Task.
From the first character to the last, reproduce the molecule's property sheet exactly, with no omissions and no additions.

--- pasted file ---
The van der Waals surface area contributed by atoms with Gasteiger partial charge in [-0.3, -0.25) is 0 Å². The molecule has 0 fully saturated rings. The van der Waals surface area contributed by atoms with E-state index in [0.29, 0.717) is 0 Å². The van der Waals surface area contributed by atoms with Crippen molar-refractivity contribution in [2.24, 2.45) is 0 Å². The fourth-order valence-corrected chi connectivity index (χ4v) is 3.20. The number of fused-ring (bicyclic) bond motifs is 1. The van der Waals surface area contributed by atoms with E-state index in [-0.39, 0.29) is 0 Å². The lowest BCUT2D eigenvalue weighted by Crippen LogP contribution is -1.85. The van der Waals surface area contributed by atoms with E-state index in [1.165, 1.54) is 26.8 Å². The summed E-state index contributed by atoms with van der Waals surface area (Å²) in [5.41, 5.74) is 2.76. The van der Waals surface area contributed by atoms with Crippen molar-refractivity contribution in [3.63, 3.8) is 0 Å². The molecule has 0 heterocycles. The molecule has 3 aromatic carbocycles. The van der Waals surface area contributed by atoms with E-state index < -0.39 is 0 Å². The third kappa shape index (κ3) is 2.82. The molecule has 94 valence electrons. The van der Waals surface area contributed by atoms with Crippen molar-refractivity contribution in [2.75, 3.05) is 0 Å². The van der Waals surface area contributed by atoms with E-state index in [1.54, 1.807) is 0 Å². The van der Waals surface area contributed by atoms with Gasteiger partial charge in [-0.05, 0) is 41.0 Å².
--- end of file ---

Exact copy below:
The van der Waals surface area contributed by atoms with Gasteiger partial charge in [-0.3, -0.25) is 0 Å². The molecule has 0 fully saturated rings. The van der Waals surface area contributed by atoms with E-state index in [0.29, 0.717) is 0 Å². The van der Waals surface area contributed by atoms with Crippen molar-refractivity contribution in [2.24, 2.45) is 0 Å². The fourth-order valence-corrected chi connectivity index (χ4v) is 3.20. The number of fused-ring (bicyclic) bond motifs is 1. The van der Waals surface area contributed by atoms with E-state index in [-0.39, 0.29) is 0 Å². The lowest BCUT2D eigenvalue weighted by Crippen LogP contribution is -1.85. The van der Waals surface area contributed by atoms with E-state index in [1.165, 1.54) is 26.8 Å². The summed E-state index contributed by atoms with van der Waals surface area (Å²) in [5.41, 5.74) is 2.76. The van der Waals surface area contributed by atoms with Crippen molar-refractivity contribution in [3.63, 3.8) is 0 Å². The molecule has 0 heterocycles. The molecule has 3 aromatic carbocycles. The van der Waals surface area contributed by atoms with E-state index < -0.39 is 0 Å². The third kappa shape index (κ3) is 2.82. The molecule has 94 valence electrons. The van der Waals surface area contributed by atoms with Crippen molar-refractivity contribution in [2.75, 3.05) is 0 Å². The van der Waals surface area contributed by atoms with E-state index in [1.54, 1.807) is 0 Å². The van der Waals surface area contributed by atoms with Gasteiger partial charge in [-0.05, 0) is 41.0 Å².